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Brexit news – live: EU talks resume in London as Marcus Rashford visits food charity amid school meals debate

EU Chief negotiator Michel Barnier wears a face mask as he arrives at St Pancras station

Post-Brexit trade talks between the UK and European Union will continue in London today as the EU’s chief negotiator Michel Barnier warned both sides have a “common responsibility” to strike a deal.

Mr Barnier is expected to continue discussions with his UK counterpart Lord Frost after Boris Johnson’s deadline for a deal passed last week.

It came as footballer Marcus Rashford visited a food charity with his mother following an outpouring of support for his campaign to get free school meals extended over the winter holidays.

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Marcus Rashford visits food charity after government blocks free school meals plan

England footballer Marcus Rashford and his mother have visited a food charity which is naming a new warehouse in her honour following his campaign to secure access to free schools meals for children.

The pair’s visit to FareShare Greater Manchester came a day after a Labour motion for the free school meals scheme to be extended over school holidays until Easter 2021 was defeated by the government in the House of Commons.

The campaign has been championed by Mr Rashford, who called for people to “unite” to protect the most vulnerable children in the UK.

“When we stumble, there will always be a community to wrap their arms around us and pick us back up,” he said, adding that for many people this help would come from food banks staffed by volunteers.

The Manchester United striker, who is an ambassador for the national food redistribution charity FareShare, previously forced a government U-turn on free school meal vouchers over the summer holidays.

“We are disappointed with the outcome of the vote, which would have been the first step on the road to providing some peace of mind to the millions of struggling UK families,” Lindsay Boswell, chief executive of FareShare UK, said.

“FareShare continues to provide over two million meals each week to vulnerable communities across the UK and we stand ready to provide all the food we can obtain, so we can continue supporting those families and children that seek help to access good, healthy food.”

Conrad Duncan23 October 2020 08:22

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UK signs free trade agreement with Japan

International trade secretary Liz Truss has signed a free trade agreement with Japan, hailing it as the dawn of a new era of free trade for the UK.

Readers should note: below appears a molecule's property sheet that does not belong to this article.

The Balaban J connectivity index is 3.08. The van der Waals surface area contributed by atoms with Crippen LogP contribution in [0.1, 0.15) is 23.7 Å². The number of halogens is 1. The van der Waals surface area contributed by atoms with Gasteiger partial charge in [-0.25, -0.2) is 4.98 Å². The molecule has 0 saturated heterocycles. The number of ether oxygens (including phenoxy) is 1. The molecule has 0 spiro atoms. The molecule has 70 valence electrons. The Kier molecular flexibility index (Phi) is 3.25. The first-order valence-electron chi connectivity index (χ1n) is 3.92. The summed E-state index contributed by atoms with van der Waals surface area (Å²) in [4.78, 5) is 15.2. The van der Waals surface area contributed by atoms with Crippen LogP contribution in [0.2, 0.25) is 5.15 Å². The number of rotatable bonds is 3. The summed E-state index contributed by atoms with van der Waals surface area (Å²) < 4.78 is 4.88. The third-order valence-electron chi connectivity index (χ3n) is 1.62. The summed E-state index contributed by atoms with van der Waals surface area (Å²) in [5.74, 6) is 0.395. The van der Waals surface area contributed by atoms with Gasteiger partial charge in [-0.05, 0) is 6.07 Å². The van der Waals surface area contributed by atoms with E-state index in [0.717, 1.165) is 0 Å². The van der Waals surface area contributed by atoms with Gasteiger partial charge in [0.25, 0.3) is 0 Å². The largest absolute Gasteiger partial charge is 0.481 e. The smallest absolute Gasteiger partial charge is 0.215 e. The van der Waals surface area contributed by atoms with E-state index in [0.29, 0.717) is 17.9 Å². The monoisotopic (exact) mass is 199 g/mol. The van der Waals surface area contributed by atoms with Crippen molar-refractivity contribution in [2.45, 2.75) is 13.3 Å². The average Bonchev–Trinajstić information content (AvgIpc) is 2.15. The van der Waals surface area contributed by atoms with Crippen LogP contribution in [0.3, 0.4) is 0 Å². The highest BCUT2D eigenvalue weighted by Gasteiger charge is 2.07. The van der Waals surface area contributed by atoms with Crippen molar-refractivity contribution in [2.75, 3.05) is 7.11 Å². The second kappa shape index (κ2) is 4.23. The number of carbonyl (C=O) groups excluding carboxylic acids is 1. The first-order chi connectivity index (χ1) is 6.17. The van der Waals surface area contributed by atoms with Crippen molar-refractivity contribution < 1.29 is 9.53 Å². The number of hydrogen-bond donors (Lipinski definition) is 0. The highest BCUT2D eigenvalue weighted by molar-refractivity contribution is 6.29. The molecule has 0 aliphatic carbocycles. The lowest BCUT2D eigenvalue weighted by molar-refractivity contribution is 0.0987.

The UK-Japan Comprehensive Economic Partnership Agreement (Cepa) was agreed in principle last month, when Labour warned that the net benefit of the deal would amount to just 0.07 per cent of GDP.

In a statement, Ms Truss said the deal was a “landmark moment for Britain”.

“It shows what we can do as an independent trading nation, as we secure modern and bespoke provisions in areas like tech and services that are critical to the future of our country and the reshaping of our economy,” she said.

“Trade is a powerful way to deliver the things people really care about.”

Conrad Duncan23 October 2020 08:12

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Our reporter, Vincent Wood, has more details below on Michel Barnier’s trip to London for the latest round of Brexit talks:

Conrad Duncan23 October 2020 08:08

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‘Every day counts’: Barnier in London for new round of Brexit talks

Post-Brexit trade talks between the UK and European Union will continue in London today following a warning that there was a “common responsibility” for both sides to strike a deal.

Michel Barnier, the EU’s chief negotiator, is expected to continue discussions with his UK counterpart Lord Frost on Friday as the deadline for an agreement looms.

“I think we have a huge common responsibility,” Mr Barnier told reporters as he arrived in London on Thursday evening.

“Every day counts.”

Talks have been in limbo since Boris Johnson’s deadline for a deal passed last week but both sides have suggested they are willing to compromise to find an agreement.

The main stumbling blocks are understood to be fishing rights, the governance of any deal and the so-called “level playing field” aimed at preventing unfair competition.

Downing Street acknowledged this week that “significant gaps” remained between the two sides and it was “entirely possible that negotiations will not succeed”.

Conrad Duncan23 October 2020 08:02

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Hello and welcome to The Independent’s live coverage of UK politics today.

Conrad Duncan23 October 2020 07:55

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